Harkin is interviewed by CQ Roll Call in his Capitol Hill office. (Bill Clark/CQ Roll Call)
At the end of an extended interview in his Senate office, Tom Harkin realized he had neglected to show off a prized possession — his father’s Works Progress Administration card.
It’s the role of government policies like the WPA that have guided the progressive Iowa Democrat’s career.
The Depression-era WPA was one of the progressive planks of Franklin D. Roosevelt, and Harkin is very much in the mold of the generation that followed FDR. But Harkin has shown a knack, not unlike the late Sen. Edward M. Kennedy, for working with Republicans when he needs to get a bill across the finish line.
Some of that, of course, depends on having a willing partner across the aisle, and on that front Harkin will say he’s been fortunate.
At a recent bill signing, President Barack Obama praised Harkin and his GOP counterpart, Lamar Alexander of Tennessee, for their Health, Education, Labor and Pensions Committee getting 21 measures to his desk this Congress.
“Well, that’s because you and Lamar are some pretty productive legislators who actually have focused on getting stuff done,” Obama said of Harkin’s recent successes.
Two deals with senior colleagues Harkin made early on set the course for his 30-year Senate career.
Harkin, who opted to retire rather than seek a sixth Senate term, agreed to join what was then the Education and Labor Committee, after the liberal lion Kennedy offered to create a disability policy subcommittee and hand Harkin wide latitude. That helped lead to the signature Americans with Disabilities Act and the Individuals with Disabilities Education Act (IDEA). Those laws changed not only the way the public treated individuals with disabilities, Harkin said, but also the way many viewed the world.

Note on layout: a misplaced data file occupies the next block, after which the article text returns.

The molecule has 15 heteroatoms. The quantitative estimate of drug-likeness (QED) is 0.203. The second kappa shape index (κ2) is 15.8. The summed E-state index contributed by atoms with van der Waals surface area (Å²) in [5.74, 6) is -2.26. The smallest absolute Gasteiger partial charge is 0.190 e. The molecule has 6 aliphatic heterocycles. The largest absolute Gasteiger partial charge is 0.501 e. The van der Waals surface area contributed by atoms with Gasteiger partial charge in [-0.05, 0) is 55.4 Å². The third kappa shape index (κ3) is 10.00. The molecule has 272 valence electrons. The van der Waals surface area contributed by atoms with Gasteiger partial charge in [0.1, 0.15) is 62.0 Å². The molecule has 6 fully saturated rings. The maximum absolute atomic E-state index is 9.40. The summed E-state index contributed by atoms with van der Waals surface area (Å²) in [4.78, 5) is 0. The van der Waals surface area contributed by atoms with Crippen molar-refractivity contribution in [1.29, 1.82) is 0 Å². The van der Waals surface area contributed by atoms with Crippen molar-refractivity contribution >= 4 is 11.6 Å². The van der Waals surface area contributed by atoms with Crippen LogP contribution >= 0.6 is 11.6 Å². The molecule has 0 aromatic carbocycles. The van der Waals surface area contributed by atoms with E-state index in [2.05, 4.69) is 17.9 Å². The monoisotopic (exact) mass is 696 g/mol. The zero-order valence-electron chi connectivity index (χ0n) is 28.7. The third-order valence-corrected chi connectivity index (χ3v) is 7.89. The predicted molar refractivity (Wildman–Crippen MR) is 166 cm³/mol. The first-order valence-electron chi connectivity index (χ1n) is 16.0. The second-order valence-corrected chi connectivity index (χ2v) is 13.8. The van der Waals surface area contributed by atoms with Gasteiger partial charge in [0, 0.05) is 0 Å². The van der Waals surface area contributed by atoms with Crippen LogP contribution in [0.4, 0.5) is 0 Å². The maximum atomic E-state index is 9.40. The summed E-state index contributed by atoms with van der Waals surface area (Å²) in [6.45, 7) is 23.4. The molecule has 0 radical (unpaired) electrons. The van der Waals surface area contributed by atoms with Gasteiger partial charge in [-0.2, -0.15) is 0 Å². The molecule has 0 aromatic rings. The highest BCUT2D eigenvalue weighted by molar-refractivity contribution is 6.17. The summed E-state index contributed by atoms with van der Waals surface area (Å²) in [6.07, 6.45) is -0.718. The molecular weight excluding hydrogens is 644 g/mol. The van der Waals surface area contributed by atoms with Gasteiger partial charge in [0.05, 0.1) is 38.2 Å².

“The way I describe the ADA generation is that kids that were born after that — or in your time coming of age — that their expectations changed. In the old days, if you had a disability and you were a child … you just were told not to expect a heck of a lot. Barriers were there: educational barriers, work barriers, transportation barriers, attitudinal barriers, some of which still exist. But, you just had lower expectations,” Harkin told CQ Roll Call. (One of the reporters conducting this interview was among the first beneficiaries of IDEA.)
“Kids that grew up with [Individualized Education Programs] and with access and support services and things like that are now saying, ‘Wait a minute, I don’t want lowered expectations,'” Harkin said.
The bipartisan Workforce Innovation and Opportunity Act, one of the HELP Committee’s big success stories this Congress, aims to improve on the transition from school to work for individuals with disabilities.
“We haven’t been preparing them to do that in the past,” Harkin said. “A lot of times the kids with IEPs, they get through, and they sort of just drop off the edge. They haven’t been given summer jobs, job coaching, internships. They haven’t been taken to colleges.” Full story